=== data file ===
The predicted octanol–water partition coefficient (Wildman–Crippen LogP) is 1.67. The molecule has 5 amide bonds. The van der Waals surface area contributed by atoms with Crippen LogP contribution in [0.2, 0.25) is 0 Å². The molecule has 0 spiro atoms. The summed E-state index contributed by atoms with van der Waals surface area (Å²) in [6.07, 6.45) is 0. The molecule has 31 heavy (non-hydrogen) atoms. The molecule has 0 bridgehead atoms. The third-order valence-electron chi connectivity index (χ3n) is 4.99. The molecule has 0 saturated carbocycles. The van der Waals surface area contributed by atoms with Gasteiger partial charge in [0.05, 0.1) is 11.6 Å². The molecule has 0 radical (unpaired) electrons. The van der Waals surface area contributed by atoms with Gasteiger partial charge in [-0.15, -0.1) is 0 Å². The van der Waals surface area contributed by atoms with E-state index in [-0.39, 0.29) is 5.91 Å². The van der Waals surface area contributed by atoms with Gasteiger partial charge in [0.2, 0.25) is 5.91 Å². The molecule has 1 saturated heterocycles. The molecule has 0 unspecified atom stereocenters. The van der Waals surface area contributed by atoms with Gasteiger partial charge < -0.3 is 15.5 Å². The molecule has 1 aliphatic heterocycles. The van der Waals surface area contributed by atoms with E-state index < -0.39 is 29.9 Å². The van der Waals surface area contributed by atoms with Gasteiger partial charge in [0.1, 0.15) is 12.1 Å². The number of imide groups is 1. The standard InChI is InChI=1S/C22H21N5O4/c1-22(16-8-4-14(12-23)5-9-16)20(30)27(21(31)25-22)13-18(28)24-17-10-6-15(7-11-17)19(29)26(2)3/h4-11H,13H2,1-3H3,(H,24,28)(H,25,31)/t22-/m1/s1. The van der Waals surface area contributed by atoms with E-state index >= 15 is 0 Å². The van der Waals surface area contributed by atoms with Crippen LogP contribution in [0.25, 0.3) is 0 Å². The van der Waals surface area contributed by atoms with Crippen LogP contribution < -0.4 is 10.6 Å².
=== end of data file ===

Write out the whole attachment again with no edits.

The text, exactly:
The predicted octanol–water partition coefficient (Wildman–Crippen LogP) is 1.67. The molecule has 5 amide bonds. The van der Waals surface area contributed by atoms with Crippen LogP contribution in [0.2, 0.25) is 0 Å². The molecule has 0 spiro atoms. The summed E-state index contributed by atoms with van der Waals surface area (Å²) in [6.07, 6.45) is 0. The molecule has 31 heavy (non-hydrogen) atoms. The molecule has 0 bridgehead atoms. The third-order valence-electron chi connectivity index (χ3n) is 4.99. The molecule has 0 saturated carbocycles. The van der Waals surface area contributed by atoms with Gasteiger partial charge in [0.05, 0.1) is 11.6 Å². The molecule has 0 radical (unpaired) electrons. The van der Waals surface area contributed by atoms with Gasteiger partial charge in [-0.15, -0.1) is 0 Å². The van der Waals surface area contributed by atoms with E-state index in [-0.39, 0.29) is 5.91 Å². The van der Waals surface area contributed by atoms with Gasteiger partial charge in [0.2, 0.25) is 5.91 Å². The molecule has 1 saturated heterocycles. The molecule has 0 unspecified atom stereocenters. The van der Waals surface area contributed by atoms with Gasteiger partial charge < -0.3 is 15.5 Å². The molecule has 1 aliphatic heterocycles. The van der Waals surface area contributed by atoms with E-state index < -0.39 is 29.9 Å². The van der Waals surface area contributed by atoms with Gasteiger partial charge in [0.1, 0.15) is 12.1 Å². The number of imide groups is 1. The standard InChI is InChI=1S/C22H21N5O4/c1-22(16-8-4-14(12-23)5-9-16)20(30)27(21(31)25-22)13-18(28)24-17-10-6-15(7-11-17)19(29)26(2)3/h4-11H,13H2,1-3H3,(H,24,28)(H,25,31)/t22-/m1/s1. The van der Waals surface area contributed by atoms with E-state index >= 15 is 0 Å². The van der Waals surface area contributed by atoms with Crippen LogP contribution in [0.25, 0.3) is 0 Å². The van der Waals surface area contributed by atoms with Crippen LogP contribution < -0.4 is 10.6 Å².